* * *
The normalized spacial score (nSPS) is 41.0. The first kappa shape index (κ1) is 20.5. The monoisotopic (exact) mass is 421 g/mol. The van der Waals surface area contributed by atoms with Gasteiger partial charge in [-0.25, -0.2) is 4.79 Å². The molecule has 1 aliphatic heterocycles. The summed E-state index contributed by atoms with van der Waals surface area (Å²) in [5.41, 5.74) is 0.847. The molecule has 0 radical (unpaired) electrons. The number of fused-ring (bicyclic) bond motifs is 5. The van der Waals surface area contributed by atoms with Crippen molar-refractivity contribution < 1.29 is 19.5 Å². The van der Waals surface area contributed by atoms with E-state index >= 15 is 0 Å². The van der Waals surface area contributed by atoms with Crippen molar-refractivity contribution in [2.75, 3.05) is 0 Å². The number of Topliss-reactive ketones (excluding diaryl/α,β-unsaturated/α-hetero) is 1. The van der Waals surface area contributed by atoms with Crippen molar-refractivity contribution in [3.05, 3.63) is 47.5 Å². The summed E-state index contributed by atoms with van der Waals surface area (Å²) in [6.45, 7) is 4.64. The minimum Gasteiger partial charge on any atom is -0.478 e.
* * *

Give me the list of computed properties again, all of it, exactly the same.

The normalized spacial score (nSPS) is 41.0. The first kappa shape index (κ1) is 20.5. The monoisotopic (exact) mass is 421 g/mol. The van der Waals surface area contributed by atoms with Gasteiger partial charge in [-0.25, -0.2) is 4.79 Å². The molecule has 1 aliphatic heterocycles. The summed E-state index contributed by atoms with van der Waals surface area (Å²) in [5.41, 5.74) is 0.847. The molecule has 0 radical (unpaired) electrons. The number of fused-ring (bicyclic) bond motifs is 5. The van der Waals surface area contributed by atoms with Crippen molar-refractivity contribution < 1.29 is 19.5 Å². The van der Waals surface area contributed by atoms with E-state index >= 15 is 0 Å². The van der Waals surface area contributed by atoms with Crippen molar-refractivity contribution in [2.75, 3.05) is 0 Å². The number of Topliss-reactive ketones (excluding diaryl/α,β-unsaturated/α-hetero) is 1. The van der Waals surface area contributed by atoms with Crippen molar-refractivity contribution in [3.05, 3.63) is 47.5 Å². The summed E-state index contributed by atoms with van der Waals surface area (Å²) in [6.45, 7) is 4.64. The minimum Gasteiger partial charge on any atom is -0.478 e.